If there is one cuisine that has had the greatest impact on American tastes and eating habits within the past 50 years, it is unquestionably Mexican. Mexican cookery enjoys one of the widest repertoires of any of the Western cuisines, with many regional variations on the main theme.
We are fortunate to have one of the best Mexican restaurants that I’ve ever enjoyed right here in Johnson City and also in Elizabethton. Formerly known as El Torito (translation: “The Little Bull) Johnson City’s El Charolais is tucked in next to the Kroger supermarket on West State of Franklin, while Elizabethton’s is on Broad Street near the Doe River. Both operations are run by the Jauregui family, of whom Jose-Luis Jauregui is “padrone.”
The Johnson City facility was remodeled and expanded about a year ago to add more seating, a bar of comfortable dimension and an equally comfortable semi-secluded patio for dining out of doors. The menu has expanded as well, with several new offerings, some excellent seafood, luscious soups and entrees that are sure to end your habit of saying “I’ll have the number 2 dinner, please.”
El Charolais is a favorite haunt of the dine-around bunch; two or more of us can be seen there on a regular basis for lunch or supper. A recent trip found all of us seated around one of Jauregui’s custom-built booth tables discussing the latest updates to the menu.
The Dieter ordered a Torito Pina ($12.95) half a fresh pineapple filled with a special fajitas mix. The Carnivore decided on a platter of Fajitas El Torito ($11.95); steak, chicken, roasted pork, chorizo sausage, broiled shrimp, grilled onions and tomatoes. The dish includes either beans or rice and a “fajita fixin’s” dish of lettuce, guacamole, sour cream and pico di gallo relish.
Our Retiree opted for the Grilled Vegetable Quesadilla ($6.25) garnished with lettuce, sliced tomato and sour cream. My dining partner ordered a Carnitas platter ($9.45), lean pork cubed and slow-roasted with El Charolais’ own spice medley and served with rice or beans, lettuce, sliced tomato and sour cream. Feeling a bit under the weather I chose the Vuelve a la Vida, ($13.95) a spicy seafood creation.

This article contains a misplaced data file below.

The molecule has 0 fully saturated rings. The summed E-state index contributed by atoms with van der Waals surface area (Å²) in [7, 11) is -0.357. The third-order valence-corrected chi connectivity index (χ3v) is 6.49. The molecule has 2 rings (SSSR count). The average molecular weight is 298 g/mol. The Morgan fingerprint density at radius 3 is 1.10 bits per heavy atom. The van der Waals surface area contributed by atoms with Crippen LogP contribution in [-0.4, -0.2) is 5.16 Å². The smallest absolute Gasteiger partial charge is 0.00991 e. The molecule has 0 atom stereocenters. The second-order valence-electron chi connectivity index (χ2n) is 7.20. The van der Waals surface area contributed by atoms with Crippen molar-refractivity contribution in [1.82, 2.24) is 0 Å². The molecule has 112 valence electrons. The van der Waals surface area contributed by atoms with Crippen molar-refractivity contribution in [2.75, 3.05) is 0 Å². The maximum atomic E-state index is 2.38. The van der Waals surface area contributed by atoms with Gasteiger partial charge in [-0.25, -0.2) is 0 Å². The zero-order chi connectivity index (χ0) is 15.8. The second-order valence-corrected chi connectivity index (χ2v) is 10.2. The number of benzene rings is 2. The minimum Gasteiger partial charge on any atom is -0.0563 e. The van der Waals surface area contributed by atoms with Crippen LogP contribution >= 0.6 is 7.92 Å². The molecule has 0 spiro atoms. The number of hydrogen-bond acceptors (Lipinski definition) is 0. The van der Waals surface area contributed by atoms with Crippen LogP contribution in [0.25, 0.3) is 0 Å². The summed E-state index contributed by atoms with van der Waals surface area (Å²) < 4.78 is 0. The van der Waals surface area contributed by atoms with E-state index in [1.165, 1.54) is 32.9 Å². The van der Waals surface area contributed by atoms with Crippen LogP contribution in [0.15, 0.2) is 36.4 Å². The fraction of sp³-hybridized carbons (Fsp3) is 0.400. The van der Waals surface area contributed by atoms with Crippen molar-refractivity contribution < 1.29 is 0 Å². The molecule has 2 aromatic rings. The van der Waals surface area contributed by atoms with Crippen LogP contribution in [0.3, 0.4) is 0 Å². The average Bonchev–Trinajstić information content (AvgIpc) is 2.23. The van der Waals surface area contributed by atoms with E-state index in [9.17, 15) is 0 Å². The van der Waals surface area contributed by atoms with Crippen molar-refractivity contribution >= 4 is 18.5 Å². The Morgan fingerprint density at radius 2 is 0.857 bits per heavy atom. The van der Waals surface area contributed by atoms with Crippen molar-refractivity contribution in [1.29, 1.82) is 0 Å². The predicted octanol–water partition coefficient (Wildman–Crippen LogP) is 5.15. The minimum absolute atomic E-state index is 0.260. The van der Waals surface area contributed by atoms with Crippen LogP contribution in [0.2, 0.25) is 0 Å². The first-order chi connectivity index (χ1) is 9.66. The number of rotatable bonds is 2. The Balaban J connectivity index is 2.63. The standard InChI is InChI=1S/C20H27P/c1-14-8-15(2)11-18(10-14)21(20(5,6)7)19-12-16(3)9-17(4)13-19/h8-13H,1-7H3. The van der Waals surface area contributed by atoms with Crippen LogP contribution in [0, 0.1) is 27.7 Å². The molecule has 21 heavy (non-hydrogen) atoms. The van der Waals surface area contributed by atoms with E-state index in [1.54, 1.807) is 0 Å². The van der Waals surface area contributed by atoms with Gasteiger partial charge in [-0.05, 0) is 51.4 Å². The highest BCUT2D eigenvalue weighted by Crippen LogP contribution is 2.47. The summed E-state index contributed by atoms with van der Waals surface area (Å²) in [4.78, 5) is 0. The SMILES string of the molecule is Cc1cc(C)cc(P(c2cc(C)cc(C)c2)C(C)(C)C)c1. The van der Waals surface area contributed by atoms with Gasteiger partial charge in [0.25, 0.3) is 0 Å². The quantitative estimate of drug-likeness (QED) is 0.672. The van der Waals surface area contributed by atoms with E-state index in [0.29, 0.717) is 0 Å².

Our dinners being prepared to order gave us time to sample the house salsa that accompanies the fresh complimentary tortilla chips. The salsa comes in two varieties I call Hot and Not, with the “Not” being a smooth blend of ripe tomatoes, chopped onions, cilantro, and a touch of garlic. Spicy, but not much heat.
The “Hot” salsa at El Charolais can surprise you. It is just the thing to wake up dozing taste buds for the meal that follows. I’ve a theory that Jauregui’s chefs sometimes make the Hot salsa mix extra spicy just to see if the customers are paying attention.
Hey ho, our food arrived and we all swapped around, sampling each other’s entrees. The Retiree’s quesadilla was packed with grilled onions, peppers, sliced tomato and melted queso blanco that added a mellow contrast to the dish. The Carnivore’s Fajitas El Torito arrived on a sizzling platter stacked high with meats and veggies. A side of rice and some fresh flour tortillas had our friend fully occupied for the rest of the meal.
My partner’s Carnitas pork would be a serious contender in any area barbecue cook-off. Fall-apart tender and spiced to perfection, the dish had all of us sneaking tastes from her platter. Our Dieter’s Torito Pina got the most comment and reaction from the other restaurant patrons. It is a spectacular entrée; the “bowl” is half a pineapple, hollowed out and filled with a savory fajitas and diced pineapple mixture. Yes, grilled onions, peppers, tomato and pineapple taste just fine together. You’ll want to scrape out the “bowl” after you finish so you don’t lose any scrumptious bit of it.
Then there’s my Vuelve a la Vida. Roughly translated as “Return to Life,” and used as a tasty folk remedy and hangover cure, it is proof-positive that Mexico has one of the premier global cuisines for seafood. Part soup and part stew, this dish is packed with fish, shellfish and crustaceans in a very spicy red broth. Indeed, my bowl appeared to have half a good-sized snow crab trying to escape when the server set it in front of me. In addition to the crab, I found steamed mussels, octopus, diced mild whitefish, good-sized shrimp, oysters and some clams. The hearty seafood stock is reinforced with onions, tomato, lime juice and some spicy peppers that had at least one Habanero in their number, all slow-simmered for a good long time.
First-timers with this dish should be careful with the broth. I tried spooning in a good mouthful and got a scorched tongue for my pains. Alternating sips of iced tea, beer or horchata, a rice-based beverage ,will dampen the blaze quite nicely.
El Charolais has some yummy desserts, and makes a big deal out of birthdays and anniversaries; exactly how big I leave to your imagination. It is just another example of how much the staff of El Charolais treat their customers like family. You’d expect nothing less.
El Charolais has two locations:
1805 West State of Franklin Road
501 Broad St.
Sun.-Thu. 11 a.m.—10 p.m.
Fri.-Sat. 11 a.m.—10:30 p.m.
Credit cards accepted